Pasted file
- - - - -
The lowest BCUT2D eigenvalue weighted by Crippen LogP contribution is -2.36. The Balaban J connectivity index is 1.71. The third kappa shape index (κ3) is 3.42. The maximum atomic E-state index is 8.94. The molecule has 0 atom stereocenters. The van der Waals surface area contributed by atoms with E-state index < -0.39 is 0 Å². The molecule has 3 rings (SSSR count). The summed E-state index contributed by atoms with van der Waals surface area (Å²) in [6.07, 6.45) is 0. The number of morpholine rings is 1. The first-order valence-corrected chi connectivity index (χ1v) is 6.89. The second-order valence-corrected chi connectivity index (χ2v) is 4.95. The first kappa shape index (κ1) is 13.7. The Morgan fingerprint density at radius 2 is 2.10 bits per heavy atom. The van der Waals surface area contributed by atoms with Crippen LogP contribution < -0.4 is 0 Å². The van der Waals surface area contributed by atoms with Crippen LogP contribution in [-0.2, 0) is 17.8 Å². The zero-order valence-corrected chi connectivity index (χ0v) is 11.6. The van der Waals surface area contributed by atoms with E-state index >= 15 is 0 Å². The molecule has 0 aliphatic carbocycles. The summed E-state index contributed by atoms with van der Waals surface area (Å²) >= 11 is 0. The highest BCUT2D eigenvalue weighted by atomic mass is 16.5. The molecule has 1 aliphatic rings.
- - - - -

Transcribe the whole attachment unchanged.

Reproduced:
The lowest BCUT2D eigenvalue weighted by Crippen LogP contribution is -2.36. The Balaban J connectivity index is 1.71. The third kappa shape index (κ3) is 3.42. The maximum atomic E-state index is 8.94. The molecule has 0 atom stereocenters. The van der Waals surface area contributed by atoms with E-state index < -0.39 is 0 Å². The molecule has 3 rings (SSSR count). The summed E-state index contributed by atoms with van der Waals surface area (Å²) in [6.07, 6.45) is 0. The number of morpholine rings is 1. The first-order valence-corrected chi connectivity index (χ1v) is 6.89. The second-order valence-corrected chi connectivity index (χ2v) is 4.95. The first kappa shape index (κ1) is 13.7. The Morgan fingerprint density at radius 2 is 2.10 bits per heavy atom. The van der Waals surface area contributed by atoms with Crippen LogP contribution < -0.4 is 0 Å². The van der Waals surface area contributed by atoms with Crippen LogP contribution in [-0.2, 0) is 17.8 Å². The zero-order valence-corrected chi connectivity index (χ0v) is 11.6. The van der Waals surface area contributed by atoms with E-state index >= 15 is 0 Å². The molecule has 0 aliphatic carbocycles. The summed E-state index contributed by atoms with van der Waals surface area (Å²) >= 11 is 0. The highest BCUT2D eigenvalue weighted by atomic mass is 16.5. The molecule has 1 aliphatic rings.